20 Essential French New Wave And Left Bank Films

10. Tirez sur le pianiste (Dir. François Truffaut, 1960) – New Wave


Charlie (Charles Aznavour) is a floundering pianist who is trying to escape his past life. With a new potential relationship, as well as brothers being chased by gangsters, Charlie gets dragged back into the past that he tried so hard to forget.

Truffaut’s second feature is one of his most playful, more akin to Breathless and Monty Python than The 400 Blows. Truffaut’s narrative and spatial experimentations are best summed up by one scene: a gangster swears that if he is lying, his mother will drop dead, immediately followed by the image of a woman falling to the ground.


9. L’Année dernière à Marienbad (Dir. Alain Resnais, 1961) – Left Bank


X (Giorgio Albertazzi) meets A (Delphine Seyrig) at a hotel. He tells her that the two met last year at Marienbad, but A insists that this did not happen. As X recounts his story, the temporal lines collapse the past, present, and future into one diegetic world, while the spatial boundaries crumble when the hotel begins changing.

L’Année dernière à Marienbad (Last Year at Marienbad) is a brilliant collaboration between the Noveau Roman writer Alain Robbe-Grillet (who was nominated for an Academy Award for his screenplay) and Alain Resnais. Called both “pretentious rubbish” and a “masterpiece” by opposing critics, Marienbad is a complex examination of the ways in which we attempt to narrate memories, and how those memories can inform our present state.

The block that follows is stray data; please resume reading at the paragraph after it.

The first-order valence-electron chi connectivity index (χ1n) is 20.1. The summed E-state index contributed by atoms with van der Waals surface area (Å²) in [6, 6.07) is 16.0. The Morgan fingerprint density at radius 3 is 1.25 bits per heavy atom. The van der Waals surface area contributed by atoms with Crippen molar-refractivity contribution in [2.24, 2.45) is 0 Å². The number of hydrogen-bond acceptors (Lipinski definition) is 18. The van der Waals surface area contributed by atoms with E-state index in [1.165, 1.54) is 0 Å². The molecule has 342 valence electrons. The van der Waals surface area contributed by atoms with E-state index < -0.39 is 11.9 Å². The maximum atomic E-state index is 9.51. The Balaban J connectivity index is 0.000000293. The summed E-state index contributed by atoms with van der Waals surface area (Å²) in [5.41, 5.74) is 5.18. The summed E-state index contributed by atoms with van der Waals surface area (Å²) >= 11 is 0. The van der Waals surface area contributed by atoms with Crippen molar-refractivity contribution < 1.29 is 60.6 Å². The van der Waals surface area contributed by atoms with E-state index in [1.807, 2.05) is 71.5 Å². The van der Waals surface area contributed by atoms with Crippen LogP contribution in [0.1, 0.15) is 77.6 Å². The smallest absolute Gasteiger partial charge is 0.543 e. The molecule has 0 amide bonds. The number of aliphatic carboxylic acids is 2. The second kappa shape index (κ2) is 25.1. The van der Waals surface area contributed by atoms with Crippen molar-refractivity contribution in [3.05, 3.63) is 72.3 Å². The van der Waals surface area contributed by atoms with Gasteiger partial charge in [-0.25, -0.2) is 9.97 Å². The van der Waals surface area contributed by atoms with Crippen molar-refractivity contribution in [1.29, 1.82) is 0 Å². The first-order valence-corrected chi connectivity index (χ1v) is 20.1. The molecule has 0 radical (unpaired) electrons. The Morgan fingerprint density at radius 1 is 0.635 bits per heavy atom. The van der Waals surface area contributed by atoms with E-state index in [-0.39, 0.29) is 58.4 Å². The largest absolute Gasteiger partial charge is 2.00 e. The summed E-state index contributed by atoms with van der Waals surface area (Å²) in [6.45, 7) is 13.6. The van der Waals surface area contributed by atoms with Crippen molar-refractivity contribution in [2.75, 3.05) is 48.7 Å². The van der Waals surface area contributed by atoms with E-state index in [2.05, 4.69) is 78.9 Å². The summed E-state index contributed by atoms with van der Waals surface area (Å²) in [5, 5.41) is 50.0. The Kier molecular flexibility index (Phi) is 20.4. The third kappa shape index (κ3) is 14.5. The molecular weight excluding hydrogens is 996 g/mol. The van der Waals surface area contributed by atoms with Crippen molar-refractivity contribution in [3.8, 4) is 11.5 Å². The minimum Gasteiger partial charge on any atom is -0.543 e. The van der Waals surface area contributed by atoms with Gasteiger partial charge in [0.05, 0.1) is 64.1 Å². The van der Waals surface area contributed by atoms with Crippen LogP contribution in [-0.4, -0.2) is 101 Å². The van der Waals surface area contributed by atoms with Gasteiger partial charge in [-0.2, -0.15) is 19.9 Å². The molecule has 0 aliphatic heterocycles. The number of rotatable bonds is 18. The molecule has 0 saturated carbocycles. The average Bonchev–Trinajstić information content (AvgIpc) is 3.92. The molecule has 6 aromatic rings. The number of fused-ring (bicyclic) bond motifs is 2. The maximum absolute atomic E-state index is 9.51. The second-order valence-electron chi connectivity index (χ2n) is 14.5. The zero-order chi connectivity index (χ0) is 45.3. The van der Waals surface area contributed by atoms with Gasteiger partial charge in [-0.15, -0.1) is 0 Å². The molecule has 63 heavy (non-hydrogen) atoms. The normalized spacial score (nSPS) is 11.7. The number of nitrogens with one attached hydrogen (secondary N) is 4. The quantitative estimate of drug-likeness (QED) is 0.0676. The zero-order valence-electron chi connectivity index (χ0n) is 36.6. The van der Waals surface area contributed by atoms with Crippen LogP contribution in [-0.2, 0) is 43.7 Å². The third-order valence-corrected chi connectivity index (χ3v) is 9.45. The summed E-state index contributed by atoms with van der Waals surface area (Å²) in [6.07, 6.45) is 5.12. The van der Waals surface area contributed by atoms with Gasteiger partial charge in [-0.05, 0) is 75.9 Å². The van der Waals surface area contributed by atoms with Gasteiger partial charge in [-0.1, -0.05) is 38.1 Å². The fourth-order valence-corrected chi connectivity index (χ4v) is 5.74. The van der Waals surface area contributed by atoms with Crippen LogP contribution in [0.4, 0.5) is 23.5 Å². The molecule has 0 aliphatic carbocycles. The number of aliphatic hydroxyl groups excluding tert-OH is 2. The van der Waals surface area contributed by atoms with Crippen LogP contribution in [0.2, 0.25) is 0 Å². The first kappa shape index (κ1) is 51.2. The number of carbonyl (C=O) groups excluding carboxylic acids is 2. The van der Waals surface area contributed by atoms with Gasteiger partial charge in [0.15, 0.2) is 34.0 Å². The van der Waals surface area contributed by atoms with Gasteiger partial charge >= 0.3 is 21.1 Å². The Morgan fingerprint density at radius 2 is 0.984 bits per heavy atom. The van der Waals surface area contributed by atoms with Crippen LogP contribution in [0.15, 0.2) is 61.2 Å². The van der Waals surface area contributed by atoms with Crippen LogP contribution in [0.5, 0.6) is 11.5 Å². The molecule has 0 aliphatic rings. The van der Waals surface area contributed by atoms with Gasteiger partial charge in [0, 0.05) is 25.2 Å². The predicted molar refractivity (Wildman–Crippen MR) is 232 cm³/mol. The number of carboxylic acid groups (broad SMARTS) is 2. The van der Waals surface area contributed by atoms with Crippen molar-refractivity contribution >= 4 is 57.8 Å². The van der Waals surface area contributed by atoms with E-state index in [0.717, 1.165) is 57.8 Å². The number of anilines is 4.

8. La jetée (Dir. Chris Marker, 1962) – Left Bank


La jetée (The Jetty) is a complex cinematic experience wrapped in a short runtime. It is a 28-minute film composed of still images (and one moving image) of a post-WWIII dystopia. It follows one man (Davos Hanich) whose time traveling abilities do nothing to save the past from the impending war.